The Cambridge English Tripos aims to stimulate in its students innovative thinking and critical habits of mind; to develop the construct ability to an argument, both verbal and written; to foster an unusual sensitivity to language; to provide a wide knowledge of the development of English literature which will help students to understand how writers work within and against literary traditions. Over the centuries, many writers have studied in Cambridge: Spenser, Marlowe, Milton, Wordsworth,Byron, Tennyson, Forster, Plath, Hughes, Byatt and Zadie Smith. When established, the Cambridge course was considered daringly innovative and this ethos continues to shape teaching and research.
|1st & 2nd year|
|COURSE There are two compulsory papers:
You also take four optional paper, chosen from:
|Courses There are 2 compulsory papers:
You also take two optional paper, chosen from:
You also write a compulsory dissertation (of 6,000-7,500 words) and either submit a second dissertation (of 6,000-7,500 words)and take one optional paper, or choose two optional papers from above.
|Courses Course I:
*Special Options. Students will choose one topic from a list of options, which will alter on an annual basis. Choices might include:
Course II students will also have the opportunity to choose option papers from any of the available Course I papers.
‘Part I’ of the course occupies the first two years and introduces you to a broad range of texts. This is divided into four periods and you study Shakespeare as fifth topic.
This structure ensures that you try many things – from medieval ‘dream poems’ to postmodern fantasy, say – but still become acquainted with the major and formative authors.These papers have few set texts, so as long as you range widely across periods, you can focus on topics of particular interest within each period under the guidance of Cambridge’s falculty’s distinctive teaching system.The emphasis falls on literature written in the British Isles, but some inclusion of world literatures written in English is possible. Thus, Part I offers a valuable overview of the core knowledge of the subject and room to think for yourself.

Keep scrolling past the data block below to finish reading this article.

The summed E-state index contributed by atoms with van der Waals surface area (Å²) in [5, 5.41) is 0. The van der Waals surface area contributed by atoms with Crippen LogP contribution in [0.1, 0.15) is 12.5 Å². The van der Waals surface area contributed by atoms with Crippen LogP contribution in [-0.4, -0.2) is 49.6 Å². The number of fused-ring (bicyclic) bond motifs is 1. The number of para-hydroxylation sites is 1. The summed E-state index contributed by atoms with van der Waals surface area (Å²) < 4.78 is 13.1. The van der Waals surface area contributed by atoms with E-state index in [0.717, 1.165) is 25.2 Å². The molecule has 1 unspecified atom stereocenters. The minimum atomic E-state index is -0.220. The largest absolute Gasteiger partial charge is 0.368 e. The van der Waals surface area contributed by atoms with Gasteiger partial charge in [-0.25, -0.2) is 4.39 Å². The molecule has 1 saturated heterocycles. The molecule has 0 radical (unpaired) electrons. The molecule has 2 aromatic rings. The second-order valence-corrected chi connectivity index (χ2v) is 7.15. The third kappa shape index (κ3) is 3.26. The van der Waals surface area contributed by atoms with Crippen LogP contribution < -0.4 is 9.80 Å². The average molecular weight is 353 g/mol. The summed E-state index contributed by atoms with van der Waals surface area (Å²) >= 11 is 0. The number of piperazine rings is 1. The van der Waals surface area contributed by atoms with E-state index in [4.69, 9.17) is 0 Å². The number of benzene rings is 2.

Having acquired the overview, new skills and comparative perspectives provided by Part I, you take Part II in your third year: an exciting, adventurous and intense year of study.
Part II has three compulsory components which exercise your new skills and knowledge. Beyond the dissertation and those two intellectually freewheeling papers, you then have a free choice among various optional examinations, of which you either take two, or you take just one but write a further dissertation.The optional subjects alter slightly year to year,to reflect developments in the subject; but there is always a rich mix.Your one or two dissertations can address any writing from the British Isles or in English from anywhere in the world.
You’re taught by some of the finest academics, teachers and visiting Fellows who, between them, teach and research almost every aspect of literature.There is no set approach beyond instilling the valuable skills of critical thinking, scholarly rigour and good writing.The students have access to the university Library and the Faculty library, which houses around 80,000 books.Many English students pursue interests in creative writing, journalism and the performing arts.